With Fake Urine Sales On The Rise, States Push To Take Legal Action

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With Fake Urine Sales On The Rise, States Push To Take Legal Action

By Victoria Kim 04/12/18

“It made me think, ‘Who else is using this?’ It could be a bus driver, it could be an aircraft pilot... They’re endangering everybody.”

Image: 
doctor testing fake urine
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Some state lawmakers are going after people who sell or use synthetic urine to cheat on drug tests. The product is becoming more prevalent not only in the context of the opioid epidemic or cannabis legalization; other drug use is on the rise as well.

As a result, states like Indiana and New Hampshire have passed legislation to ban synthetic urine as recently as last year. At least 18 states have similar laws prohibiting the sale or use of synthetic urine, or cheating on a drug test, according to the National Conference of State Legislatures. And this year, bills were introduced in Missouri and Mississippi.

Mississippi’s “Urine Trouble Act” died in the Senate after passing in the House, but proponents aren’t ready to give up. The proposed measure would punish people caught using synthetic urine with 6 months in jail and/or a $1,000 fine.

The incentive to cheat on a drug test is significant. Whether a person is tested by the criminal justice system, an employer, or a doctor, there’s a reason that synthetic urine isn’t at all difficult to find. It’s easily obtainable online, in smoke shops and convenience stores.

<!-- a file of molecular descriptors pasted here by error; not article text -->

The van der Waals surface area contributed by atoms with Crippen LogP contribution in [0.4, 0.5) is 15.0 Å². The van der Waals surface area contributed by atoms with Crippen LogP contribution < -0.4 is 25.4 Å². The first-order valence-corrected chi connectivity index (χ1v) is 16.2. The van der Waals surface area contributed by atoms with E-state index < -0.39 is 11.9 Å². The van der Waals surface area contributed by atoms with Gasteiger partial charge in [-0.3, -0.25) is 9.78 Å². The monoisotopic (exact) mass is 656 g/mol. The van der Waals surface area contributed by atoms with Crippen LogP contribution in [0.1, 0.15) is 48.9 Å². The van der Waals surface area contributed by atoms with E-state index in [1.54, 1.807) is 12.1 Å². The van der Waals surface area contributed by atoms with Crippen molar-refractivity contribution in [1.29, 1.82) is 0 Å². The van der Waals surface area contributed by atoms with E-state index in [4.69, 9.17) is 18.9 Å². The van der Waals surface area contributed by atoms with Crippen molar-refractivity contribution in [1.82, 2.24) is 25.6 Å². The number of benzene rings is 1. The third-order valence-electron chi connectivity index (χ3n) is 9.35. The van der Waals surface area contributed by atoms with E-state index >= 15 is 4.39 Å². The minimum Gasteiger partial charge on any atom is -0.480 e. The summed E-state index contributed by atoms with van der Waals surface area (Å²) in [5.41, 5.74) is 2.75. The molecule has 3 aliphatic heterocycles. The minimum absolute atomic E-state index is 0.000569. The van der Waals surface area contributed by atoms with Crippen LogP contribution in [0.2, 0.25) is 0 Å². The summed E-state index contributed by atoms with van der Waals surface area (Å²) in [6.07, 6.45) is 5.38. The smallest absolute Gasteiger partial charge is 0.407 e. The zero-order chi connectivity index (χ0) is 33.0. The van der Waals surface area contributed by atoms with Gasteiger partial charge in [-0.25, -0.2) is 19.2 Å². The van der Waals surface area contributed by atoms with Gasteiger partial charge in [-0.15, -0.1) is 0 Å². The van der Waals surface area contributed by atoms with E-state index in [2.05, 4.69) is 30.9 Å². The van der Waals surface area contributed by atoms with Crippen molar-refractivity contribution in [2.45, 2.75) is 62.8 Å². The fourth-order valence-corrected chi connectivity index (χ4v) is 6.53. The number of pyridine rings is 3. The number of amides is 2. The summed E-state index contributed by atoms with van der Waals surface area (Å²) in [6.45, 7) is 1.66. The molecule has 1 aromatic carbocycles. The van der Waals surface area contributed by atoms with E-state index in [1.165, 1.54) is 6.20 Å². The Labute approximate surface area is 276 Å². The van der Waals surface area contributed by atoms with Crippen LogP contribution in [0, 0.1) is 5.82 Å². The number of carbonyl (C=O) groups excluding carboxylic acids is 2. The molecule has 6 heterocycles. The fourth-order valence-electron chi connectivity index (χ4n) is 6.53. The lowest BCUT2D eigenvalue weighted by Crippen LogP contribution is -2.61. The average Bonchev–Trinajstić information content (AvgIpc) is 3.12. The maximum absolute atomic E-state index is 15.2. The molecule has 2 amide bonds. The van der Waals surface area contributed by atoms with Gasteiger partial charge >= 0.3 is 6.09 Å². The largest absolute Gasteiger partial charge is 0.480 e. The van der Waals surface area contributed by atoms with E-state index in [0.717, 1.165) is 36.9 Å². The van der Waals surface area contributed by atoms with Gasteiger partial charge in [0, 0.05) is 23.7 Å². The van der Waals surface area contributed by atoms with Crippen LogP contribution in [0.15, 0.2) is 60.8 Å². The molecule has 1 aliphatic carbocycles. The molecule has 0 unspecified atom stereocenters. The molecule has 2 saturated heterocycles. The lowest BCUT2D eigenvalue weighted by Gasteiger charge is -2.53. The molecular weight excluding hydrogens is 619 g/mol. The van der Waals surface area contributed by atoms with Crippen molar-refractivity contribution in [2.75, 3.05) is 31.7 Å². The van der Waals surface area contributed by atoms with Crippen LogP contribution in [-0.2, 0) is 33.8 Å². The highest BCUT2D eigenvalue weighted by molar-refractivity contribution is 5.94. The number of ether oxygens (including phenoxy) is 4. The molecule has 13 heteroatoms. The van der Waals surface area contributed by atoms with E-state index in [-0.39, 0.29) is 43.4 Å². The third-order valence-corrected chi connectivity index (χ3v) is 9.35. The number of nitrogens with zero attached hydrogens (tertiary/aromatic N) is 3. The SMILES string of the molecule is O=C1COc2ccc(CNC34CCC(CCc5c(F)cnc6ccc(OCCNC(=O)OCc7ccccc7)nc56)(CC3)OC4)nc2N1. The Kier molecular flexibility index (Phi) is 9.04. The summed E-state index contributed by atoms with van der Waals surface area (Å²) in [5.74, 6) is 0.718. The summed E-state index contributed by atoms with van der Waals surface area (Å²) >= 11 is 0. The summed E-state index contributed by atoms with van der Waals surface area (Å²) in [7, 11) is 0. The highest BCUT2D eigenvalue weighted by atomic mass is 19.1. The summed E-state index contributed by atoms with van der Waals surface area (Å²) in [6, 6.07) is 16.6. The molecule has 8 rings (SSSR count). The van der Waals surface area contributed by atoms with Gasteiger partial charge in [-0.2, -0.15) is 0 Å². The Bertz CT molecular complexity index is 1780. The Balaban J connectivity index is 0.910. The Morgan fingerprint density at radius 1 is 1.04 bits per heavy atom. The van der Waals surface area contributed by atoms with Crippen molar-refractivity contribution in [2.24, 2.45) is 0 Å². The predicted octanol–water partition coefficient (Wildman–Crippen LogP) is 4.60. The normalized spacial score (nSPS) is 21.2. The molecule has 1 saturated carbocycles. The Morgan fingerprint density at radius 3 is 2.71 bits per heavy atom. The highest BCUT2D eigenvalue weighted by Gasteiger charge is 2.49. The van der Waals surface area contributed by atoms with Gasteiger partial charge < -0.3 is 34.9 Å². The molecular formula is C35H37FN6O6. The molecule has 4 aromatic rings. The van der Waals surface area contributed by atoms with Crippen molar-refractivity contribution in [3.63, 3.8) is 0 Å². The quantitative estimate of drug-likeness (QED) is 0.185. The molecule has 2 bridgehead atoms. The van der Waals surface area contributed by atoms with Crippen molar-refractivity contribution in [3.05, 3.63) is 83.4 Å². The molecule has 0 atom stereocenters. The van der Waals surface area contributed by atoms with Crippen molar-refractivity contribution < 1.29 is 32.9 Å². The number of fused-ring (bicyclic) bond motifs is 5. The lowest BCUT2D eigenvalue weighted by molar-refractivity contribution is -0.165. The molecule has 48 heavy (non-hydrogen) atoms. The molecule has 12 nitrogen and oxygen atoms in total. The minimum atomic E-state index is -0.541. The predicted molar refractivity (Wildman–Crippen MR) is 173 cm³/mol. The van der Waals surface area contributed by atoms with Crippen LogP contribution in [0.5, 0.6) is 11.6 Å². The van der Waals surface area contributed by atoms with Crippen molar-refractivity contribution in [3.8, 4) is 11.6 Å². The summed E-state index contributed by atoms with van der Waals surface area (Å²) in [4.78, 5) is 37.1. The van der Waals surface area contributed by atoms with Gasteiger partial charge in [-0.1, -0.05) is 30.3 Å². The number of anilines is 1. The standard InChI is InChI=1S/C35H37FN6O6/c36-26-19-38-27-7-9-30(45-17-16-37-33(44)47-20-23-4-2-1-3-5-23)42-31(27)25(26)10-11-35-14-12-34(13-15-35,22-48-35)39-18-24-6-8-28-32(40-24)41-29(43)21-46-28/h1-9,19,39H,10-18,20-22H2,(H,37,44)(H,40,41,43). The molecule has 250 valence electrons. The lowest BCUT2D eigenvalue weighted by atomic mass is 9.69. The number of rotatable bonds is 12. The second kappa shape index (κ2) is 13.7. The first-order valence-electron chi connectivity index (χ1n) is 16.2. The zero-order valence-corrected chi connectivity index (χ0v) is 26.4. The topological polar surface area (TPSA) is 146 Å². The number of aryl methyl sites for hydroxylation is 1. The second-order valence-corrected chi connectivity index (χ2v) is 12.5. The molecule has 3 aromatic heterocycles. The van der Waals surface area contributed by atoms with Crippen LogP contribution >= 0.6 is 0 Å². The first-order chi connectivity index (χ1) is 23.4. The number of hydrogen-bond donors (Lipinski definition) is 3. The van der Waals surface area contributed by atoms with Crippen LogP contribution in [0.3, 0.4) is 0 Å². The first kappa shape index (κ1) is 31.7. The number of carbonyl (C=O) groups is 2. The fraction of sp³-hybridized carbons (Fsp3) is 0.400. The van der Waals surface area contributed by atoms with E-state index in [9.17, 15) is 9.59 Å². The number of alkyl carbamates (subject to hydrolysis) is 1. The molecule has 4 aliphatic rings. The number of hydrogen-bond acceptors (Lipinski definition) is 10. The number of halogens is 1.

“If it’s your job or you’re going to probation or you’re going to lose your kids, a lot of those folks will do anything to pass a drug test,” said David Powell, executive director of the Indiana Prosecuting Attorneys Council.

Because of these high stakes, many will go the cheating route. “People can basically use it to avoid consequence with their employers and probation officers. There’s just no other legitimate purpose for it,” Powell told the Washington Post.

The legislation passed in New Hampshire was spurred by a grieving mother, Judy Tilton, whose 21-year-old son died from a fentanyl overdose. While cleaning his room, she discovered a bottle of synthetic urine. “It just made me think and go, ‘Who else is using this?’ It could be a bus driver, it could be an aircraft pilot, a trucker driving down the road,” said Tilton. “They’re endangering everybody.”

Synthetic urine does pose a public safety risk when it comes to labor-intensive jobs like machine operators and truck drivers.

According to the Washington Post, synthetic urine has become a “hot seller” among truck drivers. And the executive director of the Mississippi Association of Self-Insurers, which lobbied in favor of the Urine Trouble Act, reported that the use of synthetic urine to cheat on a drug test is a growing concern for “more and more of their employees.”

The rising scrutiny of the use of synthetic urine coincides with the manufacturing sector’s difficulty in finding qualified candidates that are also able to pass a drug test.

Last year, the New York Times reported that in some cases, nearly half of applicants fail drug tests in the manufacturing sector.

“We are talking to employers every day, and they tell us they are having more and more trouble finding people who can pass a drug test,” said Edmond O’Neal of Northeast Indiana Works, a non-profit that provides education and skills training. “I’ve heard kids say pot isn’t a drug. It may not be, but pot will prevent you from getting a job.”

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Victoria is interested in anything that has to do with how mind-altering substances impact society. Find Victoria on LinkedIn or Tumblr

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